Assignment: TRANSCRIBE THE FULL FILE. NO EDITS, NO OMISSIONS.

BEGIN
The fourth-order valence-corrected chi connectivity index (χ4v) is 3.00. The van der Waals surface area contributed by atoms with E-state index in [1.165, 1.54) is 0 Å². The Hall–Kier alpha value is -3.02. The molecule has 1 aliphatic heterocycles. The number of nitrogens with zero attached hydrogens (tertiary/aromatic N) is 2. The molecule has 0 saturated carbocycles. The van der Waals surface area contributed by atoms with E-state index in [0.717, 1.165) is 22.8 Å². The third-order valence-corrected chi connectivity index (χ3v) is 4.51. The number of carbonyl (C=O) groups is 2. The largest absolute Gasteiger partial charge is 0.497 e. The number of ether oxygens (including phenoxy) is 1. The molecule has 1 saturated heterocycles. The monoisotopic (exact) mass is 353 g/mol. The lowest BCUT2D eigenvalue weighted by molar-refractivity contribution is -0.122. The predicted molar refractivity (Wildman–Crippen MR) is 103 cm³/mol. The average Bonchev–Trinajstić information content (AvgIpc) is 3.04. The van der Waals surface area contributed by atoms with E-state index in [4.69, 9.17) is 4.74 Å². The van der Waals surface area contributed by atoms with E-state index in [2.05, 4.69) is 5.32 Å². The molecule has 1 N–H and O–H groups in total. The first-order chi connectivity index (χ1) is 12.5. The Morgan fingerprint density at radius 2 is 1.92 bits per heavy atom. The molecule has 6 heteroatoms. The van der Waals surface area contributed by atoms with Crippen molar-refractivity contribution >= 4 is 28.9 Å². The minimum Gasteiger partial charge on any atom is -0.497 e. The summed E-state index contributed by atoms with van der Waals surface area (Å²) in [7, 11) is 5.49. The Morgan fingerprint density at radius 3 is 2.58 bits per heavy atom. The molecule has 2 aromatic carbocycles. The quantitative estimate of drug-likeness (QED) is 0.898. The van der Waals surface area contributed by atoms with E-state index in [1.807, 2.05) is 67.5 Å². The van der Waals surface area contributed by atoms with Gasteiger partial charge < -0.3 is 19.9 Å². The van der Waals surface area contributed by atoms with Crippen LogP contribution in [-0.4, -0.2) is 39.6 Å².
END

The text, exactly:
The fourth-order valence-corrected chi connectivity index (χ4v) is 3.00. The van der Waals surface area contributed by atoms with E-state index in [1.165, 1.54) is 0 Å². The Hall–Kier alpha value is -3.02. The molecule has 1 aliphatic heterocycles. The number of nitrogens with zero attached hydrogens (tertiary/aromatic N) is 2. The molecule has 0 saturated carbocycles. The van der Waals surface area contributed by atoms with E-state index in [0.717, 1.165) is 22.8 Å². The third-order valence-corrected chi connectivity index (χ3v) is 4.51. The number of carbonyl (C=O) groups is 2. The largest absolute Gasteiger partial charge is 0.497 e. The number of ether oxygens (including phenoxy) is 1. The molecule has 1 saturated heterocycles. The monoisotopic (exact) mass is 353 g/mol. The lowest BCUT2D eigenvalue weighted by molar-refractivity contribution is -0.122. The predicted molar refractivity (Wildman–Crippen MR) is 103 cm³/mol. The average Bonchev–Trinajstić information content (AvgIpc) is 3.04. The van der Waals surface area contributed by atoms with E-state index in [4.69, 9.17) is 4.74 Å². The van der Waals surface area contributed by atoms with E-state index in [2.05, 4.69) is 5.32 Å². The molecule has 1 N–H and O–H groups in total. The first-order chi connectivity index (χ1) is 12.5. The Morgan fingerprint density at radius 2 is 1.92 bits per heavy atom. The molecule has 6 heteroatoms. The van der Waals surface area contributed by atoms with Crippen molar-refractivity contribution >= 4 is 28.9 Å². The minimum Gasteiger partial charge on any atom is -0.497 e. The summed E-state index contributed by atoms with van der Waals surface area (Å²) in [7, 11) is 5.49. The Morgan fingerprint density at radius 3 is 2.58 bits per heavy atom. The molecule has 2 aromatic carbocycles. The quantitative estimate of drug-likeness (QED) is 0.898. The van der Waals surface area contributed by atoms with E-state index in [1.807, 2.05) is 67.5 Å². The van der Waals surface area contributed by atoms with Gasteiger partial charge < -0.3 is 19.9 Å². The van der Waals surface area contributed by atoms with Crippen LogP contribution in [-0.4, -0.2) is 39.6 Å².